SACUA discusses faculty culture, tuition and faculty-student relationships
The Senate Advisory Committee on University Affairs met on Monday with Provost Martin Philbert and discussed the importance of institutional diversity, tuition and the new policy regarding faculty-student relationships.
Incoming SACUA members Elena Gallo, associate professor of astronomy, and Sara Ahbel-Rappe, professor of Greek and Latin, attended the meeting but are unable to vote until they officially become members on May 1.
SACUA chair Neil Marsh, professor of chemistry, said elections for chair and vice chair of SACUA will take place at next week’s meeting.
Philbert began his meeting with SACUA by thanking them for their work throughout the semester.
SACUA member Sami Malek, professor of internal medicine, said SACUA and the administration should try to improve institutional culture among faculty and not just focus on policy changes.
“You know, a lot of what we’ve done here at SACUA really centers on not the common daily routine, but rather the accesses and the discretions and the punishment and whatnot,” Malek said. “But the issue of sort of culture, this place and how we can all make it more collegial and better.”
SACUA member Sarah Lippert, associate professor of art history at U-M Flint, agreed with Malek and said she would like to see a culture shift in terms of prioritizing and promoting ethics as a primary goal.
“I think one thing that to me strikes me regarding culture is I would like to see the University — and this requires participation from administrators, the regents, faculty, students, staff — really become more focused on the integrity and ethics of how we treat each other. And I don’t really, I’ve worked with the University of Michigan for a while, I do see us trying to work towards those goals, but I don’t really see it as a stated focus.”
In response to a question about the budget for the fall 2019 semester, Philbert said the administration is not sure about state appropriations or tuition increases yet. He said tuition is the largest and most stable component of the budget, but the market is not very elastic, and they have to balance the needs of the school with the needs of students and families.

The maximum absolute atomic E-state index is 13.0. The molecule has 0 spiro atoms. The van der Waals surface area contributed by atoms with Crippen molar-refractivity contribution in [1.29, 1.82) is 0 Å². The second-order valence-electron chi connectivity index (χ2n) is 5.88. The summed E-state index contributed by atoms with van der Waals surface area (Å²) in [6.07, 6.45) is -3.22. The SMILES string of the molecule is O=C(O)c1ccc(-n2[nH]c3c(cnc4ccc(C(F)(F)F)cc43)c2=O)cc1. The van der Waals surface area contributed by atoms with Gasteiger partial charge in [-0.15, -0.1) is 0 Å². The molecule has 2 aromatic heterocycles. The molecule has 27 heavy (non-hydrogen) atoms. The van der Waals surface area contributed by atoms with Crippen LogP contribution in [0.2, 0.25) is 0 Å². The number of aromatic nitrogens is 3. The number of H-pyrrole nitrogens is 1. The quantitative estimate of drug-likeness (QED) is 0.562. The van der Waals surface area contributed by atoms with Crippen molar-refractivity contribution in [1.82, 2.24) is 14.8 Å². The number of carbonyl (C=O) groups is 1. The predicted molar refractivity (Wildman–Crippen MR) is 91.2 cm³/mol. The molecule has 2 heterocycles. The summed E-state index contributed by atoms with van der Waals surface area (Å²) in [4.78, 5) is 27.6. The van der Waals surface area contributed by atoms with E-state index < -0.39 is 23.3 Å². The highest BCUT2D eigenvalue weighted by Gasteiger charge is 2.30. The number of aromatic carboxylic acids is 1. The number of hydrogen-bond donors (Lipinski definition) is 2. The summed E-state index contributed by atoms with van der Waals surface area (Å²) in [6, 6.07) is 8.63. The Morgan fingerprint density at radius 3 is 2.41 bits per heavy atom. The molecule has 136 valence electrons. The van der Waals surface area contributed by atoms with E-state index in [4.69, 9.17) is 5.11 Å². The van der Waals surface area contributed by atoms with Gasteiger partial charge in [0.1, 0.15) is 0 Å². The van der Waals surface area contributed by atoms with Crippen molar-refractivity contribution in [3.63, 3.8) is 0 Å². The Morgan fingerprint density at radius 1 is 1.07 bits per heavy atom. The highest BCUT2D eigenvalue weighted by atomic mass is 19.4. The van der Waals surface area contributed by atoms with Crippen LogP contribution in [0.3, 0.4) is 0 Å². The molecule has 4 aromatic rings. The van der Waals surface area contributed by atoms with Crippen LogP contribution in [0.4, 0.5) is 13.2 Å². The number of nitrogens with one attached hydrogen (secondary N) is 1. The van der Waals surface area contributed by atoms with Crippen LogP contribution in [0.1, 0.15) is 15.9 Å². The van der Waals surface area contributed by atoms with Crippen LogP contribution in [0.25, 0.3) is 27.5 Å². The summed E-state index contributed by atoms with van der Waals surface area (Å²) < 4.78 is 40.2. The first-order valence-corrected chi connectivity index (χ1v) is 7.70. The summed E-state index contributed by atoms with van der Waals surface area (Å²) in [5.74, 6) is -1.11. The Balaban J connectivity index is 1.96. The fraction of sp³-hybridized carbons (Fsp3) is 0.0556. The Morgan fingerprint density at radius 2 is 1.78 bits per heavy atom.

He said if programs such as the Go Blue Guarantee began covering fees outside of tuition, the payment for that would come from other families’ tuition.
“So, one of the one of the underlying principles to our budget making is long-term sustainability, and long-term sustainability not just for us internally, but in terms of adding a degree of predictability for families who will pay their tuition,” Philbert said. “We also operate under the general understanding, though I haven’t been able to find it written anywhere, that if we add 1 percent in fees, that comes off tuition, so it is a zero-sum game.”
After Philbert left, SACUA discussed the new Standard Practice Guide policy regarding faculty-student relationships. Lippert said SACUA agrees with the intention of the policy, to increase the ease of the reporting process, but the language of the policy itself is vague and has potentially harmful loopholes.
“The issue is that this policy has ambiguities that can actually lead to harm to students and faculty in the ways in which it could be applied,” Lippert said. “... In order for the policy to work perfectly and not harm people through misuse, we have to have perfect HR systems, we have to have perfect general counsel, we have to have perfect administrators. And what we’ve seen is we don’t have perfect systems.”
Ahbel-Rappe said SACUA is dedicated to the safety and security of all community members, and that should be made clear throughout any statements they release regarding the policy.
“We should be very clear that SACUA is concerned to do whatever we can to protect our students and people in positions of less power from sexual predation,” Ahbel-Rappe said. “I don’t think that we should just say you have problems with this policy and not emphasize that we are committed to the well-being of the people on all accounts.”